Avoid added pain, losses in recovery from storms


The stretch of U.S. Route 224 from Canfield to Poland is best known as the largest retail and dining mecca in the Mahoning Valley.

On Tuesday, however, that bright and bustling thoroughfare and the communities that surround it took on a much more ominous claim to fame as disastrous flood zones.

In a matter of hours, some areas in that vicinity were pounded with nearly 4 inches of rain – more than the average amount of rainfall for the entire month of May in the Valley.

As a result, cars were stranded in parking lots and roadways, parts of dozens of roads were washed away, power lines were downed, innumerable basements became flooded, and many residents were rescued in rafts and transported to recovery shelters.

Though we were indeed blessed that the torrential rains caused no serious injuries or deaths, the property and infrastructure damage easily will swell into the millions of dollars.

And even though sunny skies and summerlike temperatures are forecast today and through the weekend, those caught in the bull’s-eye of the storm’s wretched path will be burdened by recovery work and repair costs for a long time to come.

That’s why we strongly encourage all affected residents of Canfield, Boardman, Poland and other communities battered by the storms in our region to follow the sage advice of state and local public officials to avoid any unnecessary additional pain and losses.

ATTORNEY GENERAL’S WARNING

As Ohio Attorney General Dave Yost points out in a warning to all Ohioans affected by this week’s severe weather, which included at least 17 tornadoes elsewhere in the state, don’t allow yourselves to be victimized by get-rich-quick con artists.

It is common practice, Yost asserts, for storm-chasing contractors to travel to affected communities to offer their services to homeowners who experience damage, such as downed trees, flooded basements or exterior home damage. In many cases, they visit unsuspecting consumers at their homes and claim they can complete the work immediately.

But in far too many cases, the shady companies perform shoddy work or no work at all.

It is therefore critical that victims of property damage from severe weather keep in mind a variety of safeguards to avoid additional victimization. Here are few of the most important advisories from the attorney general:

Research the business. Ask for identification from the company’s representative; note their name, address and phone number; and be cautious of anycontractor who doesn’t provide this information.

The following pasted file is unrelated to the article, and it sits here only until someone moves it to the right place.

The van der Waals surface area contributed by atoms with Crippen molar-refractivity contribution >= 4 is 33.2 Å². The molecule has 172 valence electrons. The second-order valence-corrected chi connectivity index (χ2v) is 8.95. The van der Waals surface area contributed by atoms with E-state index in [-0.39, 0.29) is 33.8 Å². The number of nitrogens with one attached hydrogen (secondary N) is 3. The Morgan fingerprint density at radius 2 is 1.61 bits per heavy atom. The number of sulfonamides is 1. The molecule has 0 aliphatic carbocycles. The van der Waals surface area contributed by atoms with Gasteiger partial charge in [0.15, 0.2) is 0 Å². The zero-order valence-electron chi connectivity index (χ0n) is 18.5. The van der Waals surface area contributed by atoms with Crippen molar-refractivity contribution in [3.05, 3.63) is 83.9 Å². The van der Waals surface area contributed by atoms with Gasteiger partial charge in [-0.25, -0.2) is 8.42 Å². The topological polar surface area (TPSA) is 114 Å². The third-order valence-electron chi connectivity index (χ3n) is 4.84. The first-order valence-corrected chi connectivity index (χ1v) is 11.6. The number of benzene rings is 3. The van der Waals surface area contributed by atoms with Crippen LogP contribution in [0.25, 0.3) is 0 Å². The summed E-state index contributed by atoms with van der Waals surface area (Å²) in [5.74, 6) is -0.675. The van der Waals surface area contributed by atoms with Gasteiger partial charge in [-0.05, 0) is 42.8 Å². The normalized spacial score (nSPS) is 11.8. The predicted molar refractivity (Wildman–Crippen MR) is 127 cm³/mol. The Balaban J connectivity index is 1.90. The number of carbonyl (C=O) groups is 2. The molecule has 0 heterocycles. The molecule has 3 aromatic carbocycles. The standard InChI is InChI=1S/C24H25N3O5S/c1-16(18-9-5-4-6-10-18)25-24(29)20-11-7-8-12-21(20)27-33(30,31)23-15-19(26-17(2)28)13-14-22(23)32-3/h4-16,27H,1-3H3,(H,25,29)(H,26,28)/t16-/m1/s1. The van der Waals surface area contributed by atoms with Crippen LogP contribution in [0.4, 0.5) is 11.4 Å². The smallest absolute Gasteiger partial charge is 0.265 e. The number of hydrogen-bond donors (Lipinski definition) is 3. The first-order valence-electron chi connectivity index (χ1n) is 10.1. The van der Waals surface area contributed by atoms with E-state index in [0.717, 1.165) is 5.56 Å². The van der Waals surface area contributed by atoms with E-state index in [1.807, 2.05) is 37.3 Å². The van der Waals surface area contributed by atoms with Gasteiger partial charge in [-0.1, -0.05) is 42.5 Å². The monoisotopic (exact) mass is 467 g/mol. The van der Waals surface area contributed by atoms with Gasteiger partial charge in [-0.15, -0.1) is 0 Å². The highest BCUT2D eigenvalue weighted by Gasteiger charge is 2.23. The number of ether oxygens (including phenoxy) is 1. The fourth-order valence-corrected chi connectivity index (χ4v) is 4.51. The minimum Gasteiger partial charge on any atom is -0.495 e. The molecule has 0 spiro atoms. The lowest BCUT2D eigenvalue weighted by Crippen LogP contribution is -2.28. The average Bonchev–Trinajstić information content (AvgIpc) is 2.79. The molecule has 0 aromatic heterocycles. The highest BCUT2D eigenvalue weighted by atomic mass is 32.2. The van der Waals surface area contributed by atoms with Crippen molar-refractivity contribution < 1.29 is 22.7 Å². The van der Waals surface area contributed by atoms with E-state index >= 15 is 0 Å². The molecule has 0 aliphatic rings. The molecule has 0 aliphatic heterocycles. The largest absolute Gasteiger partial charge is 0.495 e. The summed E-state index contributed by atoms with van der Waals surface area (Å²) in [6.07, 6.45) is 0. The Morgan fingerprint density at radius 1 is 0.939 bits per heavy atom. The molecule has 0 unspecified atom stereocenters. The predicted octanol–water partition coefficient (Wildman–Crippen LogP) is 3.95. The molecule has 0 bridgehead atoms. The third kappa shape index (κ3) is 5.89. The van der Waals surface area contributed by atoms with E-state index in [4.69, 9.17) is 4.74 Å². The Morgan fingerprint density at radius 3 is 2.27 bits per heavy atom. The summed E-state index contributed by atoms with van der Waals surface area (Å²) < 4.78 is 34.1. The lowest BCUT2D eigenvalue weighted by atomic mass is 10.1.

Check for complaints on file with the Ohio Attorney General’s Office and the Better Business Bureau. Conduct a basic internet search of the business name and words such as complaints, reviews or scam.

Get multiple written estimates. Consider getting estimates from at least three different contractors. Be wary if one contractor quotes a price that is dramatically lower than the prices other businesses are offering. The contractor later may demand more money or fail to complete the work as promised.

Do not make large payments in advance. Be suspicious of contractors who demand large upfront payments, such as half or more of the total cost. Pay in increments as the work is completed to your satisfaction.

Get a detailed written contract.

Consider paying with a credit card. Paying with plastic generally gives homeowners greater protections to dispute unauthorized charges, especially compared with paying in cash.

Locally, Dennis O’Hara, Mahoning County Emergency Management Agency director, also offers some constructive advice for those suffering losses from the storms. In addition to contacting your insurance agent, he urges those with damage reports also to contact the the Help Network of Northeast Ohio by calling 211 to alert public officials in those most-affected communities and to construct an accurate database of hardest-hit areas.

Toward those ends, homeowners with storm losses also should lend their full cooperation to storm assessment teams canvassing Boardman, Canfield and other areas collecting information on the types and severity of damage.

In the short term, that information will then serve as the foundation for attempts to qualify for state or federal disaster declarations and the low-interest recovery loans that come with that status.

In the long term, the data can help communities strategically target areas for drainage-system and other infrastructure improvements to reduce the risks of more losses the next time Mother Nature decides to unleash her fury on our home turf.

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